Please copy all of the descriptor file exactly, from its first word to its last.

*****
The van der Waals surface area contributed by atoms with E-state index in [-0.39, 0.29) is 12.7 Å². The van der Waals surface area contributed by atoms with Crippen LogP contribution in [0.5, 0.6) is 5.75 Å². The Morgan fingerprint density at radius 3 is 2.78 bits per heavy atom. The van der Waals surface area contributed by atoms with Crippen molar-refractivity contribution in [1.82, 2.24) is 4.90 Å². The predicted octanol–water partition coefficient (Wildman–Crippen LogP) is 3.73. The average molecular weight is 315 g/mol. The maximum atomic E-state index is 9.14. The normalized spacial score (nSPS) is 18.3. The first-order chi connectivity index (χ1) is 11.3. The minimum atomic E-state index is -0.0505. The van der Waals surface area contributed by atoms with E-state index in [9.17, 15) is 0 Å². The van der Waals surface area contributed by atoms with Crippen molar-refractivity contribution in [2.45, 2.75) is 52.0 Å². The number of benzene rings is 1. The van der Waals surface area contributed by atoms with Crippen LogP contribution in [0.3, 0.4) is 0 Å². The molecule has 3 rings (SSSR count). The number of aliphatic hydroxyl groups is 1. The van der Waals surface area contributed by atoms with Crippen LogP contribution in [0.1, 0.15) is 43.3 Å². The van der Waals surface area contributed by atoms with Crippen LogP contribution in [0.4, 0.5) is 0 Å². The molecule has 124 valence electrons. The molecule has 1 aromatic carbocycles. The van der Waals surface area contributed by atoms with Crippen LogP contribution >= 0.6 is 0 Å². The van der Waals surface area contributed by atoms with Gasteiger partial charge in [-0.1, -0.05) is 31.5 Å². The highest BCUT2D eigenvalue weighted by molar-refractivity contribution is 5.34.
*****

The van der Waals surface area contributed by atoms with E-state index in [-0.39, 0.29) is 12.7 Å². The van der Waals surface area contributed by atoms with Crippen LogP contribution in [0.5, 0.6) is 5.75 Å². The Morgan fingerprint density at radius 3 is 2.78 bits per heavy atom. The van der Waals surface area contributed by atoms with Crippen molar-refractivity contribution in [1.82, 2.24) is 4.90 Å². The predicted octanol–water partition coefficient (Wildman–Crippen LogP) is 3.73. The average molecular weight is 315 g/mol. The maximum atomic E-state index is 9.14. The normalized spacial score (nSPS) is 18.3. The first-order chi connectivity index (χ1) is 11.3. The minimum atomic E-state index is -0.0505. The van der Waals surface area contributed by atoms with E-state index in [9.17, 15) is 0 Å². The van der Waals surface area contributed by atoms with Crippen molar-refractivity contribution in [2.45, 2.75) is 52.0 Å². The number of benzene rings is 1. The van der Waals surface area contributed by atoms with Crippen LogP contribution in [0.3, 0.4) is 0 Å². The molecule has 3 rings (SSSR count). The number of aliphatic hydroxyl groups is 1. The van der Waals surface area contributed by atoms with Crippen LogP contribution in [0.1, 0.15) is 43.3 Å². The van der Waals surface area contributed by atoms with Crippen LogP contribution in [0.4, 0.5) is 0 Å². The molecule has 124 valence electrons. The molecule has 1 aromatic carbocycles. The van der Waals surface area contributed by atoms with Crippen LogP contribution >= 0.6 is 0 Å². The van der Waals surface area contributed by atoms with Gasteiger partial charge in [-0.1, -0.05) is 31.5 Å². The highest BCUT2D eigenvalue weighted by molar-refractivity contribution is 5.34.